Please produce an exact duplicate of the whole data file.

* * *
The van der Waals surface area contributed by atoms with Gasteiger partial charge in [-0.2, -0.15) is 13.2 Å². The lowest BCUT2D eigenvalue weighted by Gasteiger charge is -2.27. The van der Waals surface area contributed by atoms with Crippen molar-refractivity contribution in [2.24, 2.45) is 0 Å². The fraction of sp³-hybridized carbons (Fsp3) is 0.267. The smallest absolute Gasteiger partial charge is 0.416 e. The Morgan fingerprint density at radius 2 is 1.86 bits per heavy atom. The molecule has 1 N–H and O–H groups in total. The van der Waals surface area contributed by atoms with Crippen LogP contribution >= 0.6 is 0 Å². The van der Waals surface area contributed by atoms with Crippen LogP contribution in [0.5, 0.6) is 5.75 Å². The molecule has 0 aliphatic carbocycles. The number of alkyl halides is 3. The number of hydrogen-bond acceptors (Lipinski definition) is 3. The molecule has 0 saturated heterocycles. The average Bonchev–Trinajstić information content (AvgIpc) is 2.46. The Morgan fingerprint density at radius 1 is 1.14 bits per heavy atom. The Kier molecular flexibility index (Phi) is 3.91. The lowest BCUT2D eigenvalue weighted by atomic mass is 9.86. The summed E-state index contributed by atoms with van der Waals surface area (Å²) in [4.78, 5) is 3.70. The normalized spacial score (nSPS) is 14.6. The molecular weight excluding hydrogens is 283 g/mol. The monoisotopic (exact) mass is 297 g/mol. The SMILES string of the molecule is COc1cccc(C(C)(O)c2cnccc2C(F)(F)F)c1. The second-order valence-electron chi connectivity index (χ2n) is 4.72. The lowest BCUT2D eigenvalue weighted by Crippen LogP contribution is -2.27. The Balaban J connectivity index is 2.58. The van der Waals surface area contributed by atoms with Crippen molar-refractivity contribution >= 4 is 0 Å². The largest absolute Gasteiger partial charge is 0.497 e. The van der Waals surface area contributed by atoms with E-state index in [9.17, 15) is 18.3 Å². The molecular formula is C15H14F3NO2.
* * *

The van der Waals surface area contributed by atoms with Gasteiger partial charge in [-0.2, -0.15) is 13.2 Å². The lowest BCUT2D eigenvalue weighted by Gasteiger charge is -2.27. The van der Waals surface area contributed by atoms with Crippen molar-refractivity contribution in [2.24, 2.45) is 0 Å². The fraction of sp³-hybridized carbons (Fsp3) is 0.267. The smallest absolute Gasteiger partial charge is 0.416 e. The Morgan fingerprint density at radius 2 is 1.86 bits per heavy atom. The molecule has 1 N–H and O–H groups in total. The van der Waals surface area contributed by atoms with Crippen LogP contribution >= 0.6 is 0 Å². The van der Waals surface area contributed by atoms with Crippen LogP contribution in [0.5, 0.6) is 5.75 Å². The molecule has 0 aliphatic carbocycles. The number of alkyl halides is 3. The number of hydrogen-bond acceptors (Lipinski definition) is 3. The molecule has 0 saturated heterocycles. The average Bonchev–Trinajstić information content (AvgIpc) is 2.46. The Morgan fingerprint density at radius 1 is 1.14 bits per heavy atom. The Kier molecular flexibility index (Phi) is 3.91. The lowest BCUT2D eigenvalue weighted by atomic mass is 9.86. The summed E-state index contributed by atoms with van der Waals surface area (Å²) in [4.78, 5) is 3.70. The normalized spacial score (nSPS) is 14.6. The molecular weight excluding hydrogens is 283 g/mol. The monoisotopic (exact) mass is 297 g/mol. The SMILES string of the molecule is COc1cccc(C(C)(O)c2cnccc2C(F)(F)F)c1. The second-order valence-electron chi connectivity index (χ2n) is 4.72. The lowest BCUT2D eigenvalue weighted by Crippen LogP contribution is -2.27. The Balaban J connectivity index is 2.58. The van der Waals surface area contributed by atoms with Crippen molar-refractivity contribution >= 4 is 0 Å². The largest absolute Gasteiger partial charge is 0.497 e. The van der Waals surface area contributed by atoms with E-state index in [9.17, 15) is 18.3 Å². The molecular formula is C15H14F3NO2.